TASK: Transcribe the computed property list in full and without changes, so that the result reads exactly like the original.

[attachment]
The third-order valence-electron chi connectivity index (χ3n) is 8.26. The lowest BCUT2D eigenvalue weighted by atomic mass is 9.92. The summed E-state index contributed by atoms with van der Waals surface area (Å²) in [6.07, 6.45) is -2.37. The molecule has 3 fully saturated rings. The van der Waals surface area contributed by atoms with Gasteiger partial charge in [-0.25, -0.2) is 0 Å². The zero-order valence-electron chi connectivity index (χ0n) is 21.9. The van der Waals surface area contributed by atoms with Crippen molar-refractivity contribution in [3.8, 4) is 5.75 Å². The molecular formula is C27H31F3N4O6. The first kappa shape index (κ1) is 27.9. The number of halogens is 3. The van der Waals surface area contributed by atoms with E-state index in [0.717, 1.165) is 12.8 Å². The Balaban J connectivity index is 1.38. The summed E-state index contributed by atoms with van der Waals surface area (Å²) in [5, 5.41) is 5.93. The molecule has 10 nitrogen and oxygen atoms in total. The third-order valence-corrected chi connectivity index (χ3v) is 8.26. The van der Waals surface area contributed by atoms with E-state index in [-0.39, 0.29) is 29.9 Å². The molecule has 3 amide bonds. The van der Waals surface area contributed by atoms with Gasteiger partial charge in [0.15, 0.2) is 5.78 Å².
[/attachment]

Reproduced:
The third-order valence-electron chi connectivity index (χ3n) is 8.26. The lowest BCUT2D eigenvalue weighted by atomic mass is 9.92. The summed E-state index contributed by atoms with van der Waals surface area (Å²) in [6.07, 6.45) is -2.37. The molecule has 3 fully saturated rings. The van der Waals surface area contributed by atoms with Gasteiger partial charge in [-0.25, -0.2) is 0 Å². The zero-order valence-electron chi connectivity index (χ0n) is 21.9. The van der Waals surface area contributed by atoms with Crippen molar-refractivity contribution in [3.8, 4) is 5.75 Å². The molecular formula is C27H31F3N4O6. The first kappa shape index (κ1) is 27.9. The number of halogens is 3. The van der Waals surface area contributed by atoms with E-state index in [0.717, 1.165) is 12.8 Å². The Balaban J connectivity index is 1.38. The summed E-state index contributed by atoms with van der Waals surface area (Å²) in [5, 5.41) is 5.93. The molecule has 10 nitrogen and oxygen atoms in total. The third-order valence-corrected chi connectivity index (χ3v) is 8.26. The van der Waals surface area contributed by atoms with E-state index in [-0.39, 0.29) is 29.9 Å². The molecule has 3 amide bonds. The van der Waals surface area contributed by atoms with Gasteiger partial charge in [0.15, 0.2) is 5.78 Å².